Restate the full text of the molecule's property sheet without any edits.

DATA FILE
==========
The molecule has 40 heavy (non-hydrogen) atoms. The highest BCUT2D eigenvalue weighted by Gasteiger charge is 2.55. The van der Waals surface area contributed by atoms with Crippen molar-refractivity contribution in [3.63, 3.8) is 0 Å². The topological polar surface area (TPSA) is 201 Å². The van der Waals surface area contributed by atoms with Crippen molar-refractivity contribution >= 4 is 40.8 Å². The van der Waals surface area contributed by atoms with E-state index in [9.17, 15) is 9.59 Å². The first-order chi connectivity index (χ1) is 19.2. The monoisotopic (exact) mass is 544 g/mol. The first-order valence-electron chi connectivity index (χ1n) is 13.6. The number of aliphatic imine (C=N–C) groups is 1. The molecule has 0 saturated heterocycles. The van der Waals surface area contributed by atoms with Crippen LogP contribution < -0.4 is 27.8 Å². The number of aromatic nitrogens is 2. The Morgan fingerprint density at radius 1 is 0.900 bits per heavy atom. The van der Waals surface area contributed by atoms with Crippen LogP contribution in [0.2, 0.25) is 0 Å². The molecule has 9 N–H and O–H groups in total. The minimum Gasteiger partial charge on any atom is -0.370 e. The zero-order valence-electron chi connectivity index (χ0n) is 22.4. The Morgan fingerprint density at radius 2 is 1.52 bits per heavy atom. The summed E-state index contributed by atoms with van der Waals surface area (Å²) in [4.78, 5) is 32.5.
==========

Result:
The molecule has 40 heavy (non-hydrogen) atoms. The highest BCUT2D eigenvalue weighted by Gasteiger charge is 2.55. The van der Waals surface area contributed by atoms with Crippen molar-refractivity contribution in [3.63, 3.8) is 0 Å². The topological polar surface area (TPSA) is 201 Å². The van der Waals surface area contributed by atoms with Crippen molar-refractivity contribution >= 4 is 40.8 Å². The van der Waals surface area contributed by atoms with E-state index in [9.17, 15) is 9.59 Å². The first-order chi connectivity index (χ1) is 19.2. The monoisotopic (exact) mass is 544 g/mol. The first-order valence-electron chi connectivity index (χ1n) is 13.6. The number of aliphatic imine (C=N–C) groups is 1. The molecule has 0 saturated heterocycles. The van der Waals surface area contributed by atoms with Crippen LogP contribution < -0.4 is 27.8 Å². The number of aromatic nitrogens is 2. The Morgan fingerprint density at radius 1 is 0.900 bits per heavy atom. The van der Waals surface area contributed by atoms with Crippen LogP contribution in [0.2, 0.25) is 0 Å². The molecule has 9 N–H and O–H groups in total. The minimum Gasteiger partial charge on any atom is -0.370 e. The zero-order valence-electron chi connectivity index (χ0n) is 22.4. The Morgan fingerprint density at radius 2 is 1.52 bits per heavy atom. The summed E-state index contributed by atoms with van der Waals surface area (Å²) in [4.78, 5) is 32.5.